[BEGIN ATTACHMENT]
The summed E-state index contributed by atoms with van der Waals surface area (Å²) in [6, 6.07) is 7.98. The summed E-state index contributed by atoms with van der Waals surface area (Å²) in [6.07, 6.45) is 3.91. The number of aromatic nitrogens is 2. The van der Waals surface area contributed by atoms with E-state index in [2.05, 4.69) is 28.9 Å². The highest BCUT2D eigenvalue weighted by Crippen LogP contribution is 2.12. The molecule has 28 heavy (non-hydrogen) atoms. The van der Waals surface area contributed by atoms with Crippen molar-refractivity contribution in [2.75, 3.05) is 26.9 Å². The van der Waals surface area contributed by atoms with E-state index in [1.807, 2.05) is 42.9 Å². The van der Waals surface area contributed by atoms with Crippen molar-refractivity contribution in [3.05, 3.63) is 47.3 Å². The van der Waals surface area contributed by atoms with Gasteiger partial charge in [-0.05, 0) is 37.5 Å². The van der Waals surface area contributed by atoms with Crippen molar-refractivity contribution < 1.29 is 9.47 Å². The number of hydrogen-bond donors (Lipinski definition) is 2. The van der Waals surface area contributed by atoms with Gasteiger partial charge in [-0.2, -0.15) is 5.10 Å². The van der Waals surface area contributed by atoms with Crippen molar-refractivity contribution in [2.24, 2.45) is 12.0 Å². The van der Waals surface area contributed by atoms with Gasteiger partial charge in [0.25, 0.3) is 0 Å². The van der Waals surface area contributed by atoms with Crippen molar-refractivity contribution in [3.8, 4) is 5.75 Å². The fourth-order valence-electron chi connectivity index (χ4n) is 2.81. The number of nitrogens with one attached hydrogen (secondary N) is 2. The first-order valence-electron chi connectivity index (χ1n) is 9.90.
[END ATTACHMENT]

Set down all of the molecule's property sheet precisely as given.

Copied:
The summed E-state index contributed by atoms with van der Waals surface area (Å²) in [6, 6.07) is 7.98. The summed E-state index contributed by atoms with van der Waals surface area (Å²) in [6.07, 6.45) is 3.91. The number of aromatic nitrogens is 2. The van der Waals surface area contributed by atoms with E-state index in [2.05, 4.69) is 28.9 Å². The highest BCUT2D eigenvalue weighted by Crippen LogP contribution is 2.12. The molecule has 28 heavy (non-hydrogen) atoms. The van der Waals surface area contributed by atoms with Crippen molar-refractivity contribution in [2.75, 3.05) is 26.9 Å². The van der Waals surface area contributed by atoms with E-state index in [1.807, 2.05) is 42.9 Å². The van der Waals surface area contributed by atoms with Crippen molar-refractivity contribution in [3.05, 3.63) is 47.3 Å². The van der Waals surface area contributed by atoms with Gasteiger partial charge in [-0.05, 0) is 37.5 Å². The van der Waals surface area contributed by atoms with Crippen molar-refractivity contribution < 1.29 is 9.47 Å². The number of hydrogen-bond donors (Lipinski definition) is 2. The van der Waals surface area contributed by atoms with Gasteiger partial charge in [-0.2, -0.15) is 5.10 Å². The van der Waals surface area contributed by atoms with Crippen molar-refractivity contribution in [2.24, 2.45) is 12.0 Å². The van der Waals surface area contributed by atoms with Gasteiger partial charge in [0.25, 0.3) is 0 Å². The van der Waals surface area contributed by atoms with Crippen molar-refractivity contribution in [3.8, 4) is 5.75 Å². The fourth-order valence-electron chi connectivity index (χ4n) is 2.81. The number of nitrogens with one attached hydrogen (secondary N) is 2. The first-order valence-electron chi connectivity index (χ1n) is 9.90.